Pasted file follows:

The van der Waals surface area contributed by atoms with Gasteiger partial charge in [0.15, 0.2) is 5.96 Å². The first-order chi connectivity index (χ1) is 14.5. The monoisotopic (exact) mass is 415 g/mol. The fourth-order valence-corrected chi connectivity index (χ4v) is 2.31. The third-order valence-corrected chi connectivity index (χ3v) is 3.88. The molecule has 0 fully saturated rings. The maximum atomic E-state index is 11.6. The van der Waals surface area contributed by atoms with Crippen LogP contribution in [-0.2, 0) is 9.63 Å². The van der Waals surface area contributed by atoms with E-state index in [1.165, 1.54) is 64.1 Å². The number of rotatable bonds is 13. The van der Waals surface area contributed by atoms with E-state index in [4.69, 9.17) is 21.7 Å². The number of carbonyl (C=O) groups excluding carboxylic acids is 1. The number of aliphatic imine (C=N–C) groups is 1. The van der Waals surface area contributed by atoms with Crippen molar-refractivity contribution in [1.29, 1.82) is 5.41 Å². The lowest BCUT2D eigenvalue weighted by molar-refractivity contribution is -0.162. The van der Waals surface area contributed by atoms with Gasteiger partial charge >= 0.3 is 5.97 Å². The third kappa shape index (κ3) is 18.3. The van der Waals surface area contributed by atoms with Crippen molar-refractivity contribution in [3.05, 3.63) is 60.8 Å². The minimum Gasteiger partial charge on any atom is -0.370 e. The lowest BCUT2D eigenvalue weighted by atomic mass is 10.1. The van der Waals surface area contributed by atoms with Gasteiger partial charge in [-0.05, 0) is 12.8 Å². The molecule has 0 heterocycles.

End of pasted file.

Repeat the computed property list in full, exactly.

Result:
The van der Waals surface area contributed by atoms with Gasteiger partial charge in [0.15, 0.2) is 5.96 Å². The first-order chi connectivity index (χ1) is 14.5. The monoisotopic (exact) mass is 415 g/mol. The fourth-order valence-corrected chi connectivity index (χ4v) is 2.31. The third-order valence-corrected chi connectivity index (χ3v) is 3.88. The molecule has 0 fully saturated rings. The maximum atomic E-state index is 11.6. The van der Waals surface area contributed by atoms with Crippen LogP contribution in [-0.2, 0) is 9.63 Å². The van der Waals surface area contributed by atoms with E-state index in [1.165, 1.54) is 64.1 Å². The number of rotatable bonds is 13. The van der Waals surface area contributed by atoms with E-state index in [4.69, 9.17) is 21.7 Å². The number of carbonyl (C=O) groups excluding carboxylic acids is 1. The number of aliphatic imine (C=N–C) groups is 1. The van der Waals surface area contributed by atoms with Crippen molar-refractivity contribution in [1.29, 1.82) is 5.41 Å². The lowest BCUT2D eigenvalue weighted by molar-refractivity contribution is -0.162. The van der Waals surface area contributed by atoms with Gasteiger partial charge >= 0.3 is 5.97 Å². The third kappa shape index (κ3) is 18.3. The van der Waals surface area contributed by atoms with Crippen molar-refractivity contribution in [3.05, 3.63) is 60.8 Å². The minimum Gasteiger partial charge on any atom is -0.370 e. The lowest BCUT2D eigenvalue weighted by atomic mass is 10.1. The van der Waals surface area contributed by atoms with Gasteiger partial charge in [-0.05, 0) is 12.8 Å². The molecule has 0 heterocycles.